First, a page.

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Cuisine - Vegetarian
Tempeh, made from fermented soybeans, is an Indonesian specialty. Its firm, nutty texture makes for good grilling in these satays. Serve on white rice with the sauce on the side, a cucumber and vinegar salad, and hot sauteed green beans.
Serve over Southwestern Bread Pudding.

The wild chiles called chiltepins in Mexico and the Southwest are known as chilipiquins in Texas. We always have some of the berry-like pods available because we grow them as perennials, but they’re difficult to find in markets. So substitute any pequin or small, extremely hot chile. This is a finishing sauce for grilled or smoked beef, chicken, or pork to be applied before serving or served on the side.

This unusual combination of ingredients makes a salad that is hearty enough to be served as an entree as well as a side dish. I always prepare this salad a day before I plan to serve it to ensure the flavors are combined. A word of caution though, the salad seems to increase in heat the longer it sits. So make the dressing a little on the mild side or the salad may become too hot to enjoy.

This recipe appears in the article "Sidekicks: Three Fun Barbecue Side Dishes from Mike
Stines" on the Burn! Blog. Read the story here.

The narrow Asian or Middle Eastern eggplants work best using this method of first cooking them on open fire in the two recipes below. If you can't get hold of these narrow eggplants, use normal eggplants and split them in half while cooking over the fire, but make sure they are still attached at the stem for easy handling.

This salad travels well and can be made a day ahead. If you refrigerate it overnight, bring it to room temperature before serving.
Here are a few recommendations to make this salad as tasty as possible: first, buy good white wine vinegar; second, make sure you use Italian parsley for its spark, and, if you can't find it, grow it or substitute watercress with its peppery overtones; and third, be prepared to run out of salad--it really is that good.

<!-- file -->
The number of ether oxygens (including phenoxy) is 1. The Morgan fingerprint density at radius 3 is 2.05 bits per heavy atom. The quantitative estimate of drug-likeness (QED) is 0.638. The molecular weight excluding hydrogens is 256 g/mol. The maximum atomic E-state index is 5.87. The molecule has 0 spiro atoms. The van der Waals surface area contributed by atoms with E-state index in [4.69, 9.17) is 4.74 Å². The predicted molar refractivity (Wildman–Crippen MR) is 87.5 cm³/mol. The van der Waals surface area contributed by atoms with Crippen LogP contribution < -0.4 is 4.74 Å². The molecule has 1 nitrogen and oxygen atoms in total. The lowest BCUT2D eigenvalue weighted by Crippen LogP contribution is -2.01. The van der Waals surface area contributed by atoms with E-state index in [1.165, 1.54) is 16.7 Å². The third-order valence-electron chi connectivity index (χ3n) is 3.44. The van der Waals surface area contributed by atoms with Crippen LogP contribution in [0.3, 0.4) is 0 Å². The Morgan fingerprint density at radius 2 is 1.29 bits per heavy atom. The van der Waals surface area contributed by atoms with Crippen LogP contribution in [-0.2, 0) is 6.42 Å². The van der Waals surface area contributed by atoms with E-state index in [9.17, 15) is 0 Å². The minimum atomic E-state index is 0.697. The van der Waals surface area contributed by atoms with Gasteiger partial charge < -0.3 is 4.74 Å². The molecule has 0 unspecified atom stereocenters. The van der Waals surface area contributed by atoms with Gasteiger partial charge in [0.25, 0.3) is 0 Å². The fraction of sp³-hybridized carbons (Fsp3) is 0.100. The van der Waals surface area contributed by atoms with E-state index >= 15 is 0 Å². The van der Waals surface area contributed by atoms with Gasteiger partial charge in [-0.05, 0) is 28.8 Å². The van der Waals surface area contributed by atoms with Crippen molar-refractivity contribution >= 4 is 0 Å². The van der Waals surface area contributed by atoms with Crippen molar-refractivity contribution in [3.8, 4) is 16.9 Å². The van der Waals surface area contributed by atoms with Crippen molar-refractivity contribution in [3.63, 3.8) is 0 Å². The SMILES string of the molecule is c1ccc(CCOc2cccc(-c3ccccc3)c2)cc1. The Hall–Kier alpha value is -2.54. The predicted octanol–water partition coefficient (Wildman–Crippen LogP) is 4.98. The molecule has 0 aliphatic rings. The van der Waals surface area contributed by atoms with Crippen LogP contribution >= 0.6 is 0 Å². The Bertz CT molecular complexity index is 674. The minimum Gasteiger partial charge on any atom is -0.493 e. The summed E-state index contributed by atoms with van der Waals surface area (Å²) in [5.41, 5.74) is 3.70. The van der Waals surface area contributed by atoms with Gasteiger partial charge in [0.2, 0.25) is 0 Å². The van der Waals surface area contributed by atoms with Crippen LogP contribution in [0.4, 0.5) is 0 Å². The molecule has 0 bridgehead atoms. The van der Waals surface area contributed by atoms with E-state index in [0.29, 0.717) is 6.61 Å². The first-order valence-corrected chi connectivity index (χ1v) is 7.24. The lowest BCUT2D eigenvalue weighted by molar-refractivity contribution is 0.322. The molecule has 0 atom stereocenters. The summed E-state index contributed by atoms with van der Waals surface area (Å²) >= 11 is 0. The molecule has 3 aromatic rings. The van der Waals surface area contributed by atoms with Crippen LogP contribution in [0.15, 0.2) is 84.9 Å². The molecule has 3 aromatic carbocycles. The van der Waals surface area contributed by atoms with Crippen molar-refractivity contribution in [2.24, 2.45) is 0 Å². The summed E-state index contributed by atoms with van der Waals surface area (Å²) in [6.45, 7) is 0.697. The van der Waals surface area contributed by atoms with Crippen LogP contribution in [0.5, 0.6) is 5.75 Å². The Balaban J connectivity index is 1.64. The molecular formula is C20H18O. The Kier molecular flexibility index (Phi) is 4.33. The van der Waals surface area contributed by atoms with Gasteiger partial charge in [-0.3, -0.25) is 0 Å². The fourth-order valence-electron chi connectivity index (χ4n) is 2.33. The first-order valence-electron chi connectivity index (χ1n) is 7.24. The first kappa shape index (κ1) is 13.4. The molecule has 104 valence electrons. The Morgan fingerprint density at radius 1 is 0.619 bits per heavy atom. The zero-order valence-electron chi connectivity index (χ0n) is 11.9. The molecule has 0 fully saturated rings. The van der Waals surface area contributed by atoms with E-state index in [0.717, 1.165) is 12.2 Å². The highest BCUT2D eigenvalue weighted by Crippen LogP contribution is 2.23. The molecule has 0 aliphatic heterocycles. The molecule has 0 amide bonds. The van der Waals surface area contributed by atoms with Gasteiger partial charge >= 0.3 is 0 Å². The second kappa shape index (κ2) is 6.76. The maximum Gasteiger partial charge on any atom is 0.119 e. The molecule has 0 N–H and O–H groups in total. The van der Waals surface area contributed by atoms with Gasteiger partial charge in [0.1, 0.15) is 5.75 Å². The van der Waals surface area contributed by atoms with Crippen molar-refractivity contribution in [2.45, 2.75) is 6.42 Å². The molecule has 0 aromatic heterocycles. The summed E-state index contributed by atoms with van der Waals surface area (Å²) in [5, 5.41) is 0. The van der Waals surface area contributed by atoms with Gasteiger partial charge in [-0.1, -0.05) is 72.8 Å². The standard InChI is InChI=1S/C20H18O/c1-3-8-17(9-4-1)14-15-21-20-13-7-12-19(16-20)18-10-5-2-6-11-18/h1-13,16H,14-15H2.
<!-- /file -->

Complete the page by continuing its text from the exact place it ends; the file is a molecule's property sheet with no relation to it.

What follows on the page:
This stock is good enough to serve as a first course consommé, in addition to using it as a basis for some of the recipes that follow. Baking or caramelizing the vegetables before adding the water gives an additional richness to the stock. If you wish, adding a 1 to 2 inch piece of kombu seaweed will also add a further depth of flavor. This stock will keep for 2 days, covered, in the refrigerator. It can also be frozen; divide it into 2- or 3-cup freezer containers. Feel free to add any vegetable trimmings from the bag in your freezer, but beware of cabbage or broccoli, whose flavors tend to dominate the stock.

Read Dave DeWitt's article on Veggie Soups for Spring here.

If ever there were a macho potato salad, this is it! Grilled cactus and chopped jicima add an unexpected twist to this warm, spicy red potato salad. To complete the Southwestern theme, these ingredients are tossed in a dressing of freshly squeezed lime juice and adobo sauce mixed with a heavy dose of chopped cilantro. Though the cactus adds a unique flavor to this salad, if it is not available at your local grocery store, it can be omitted.

 

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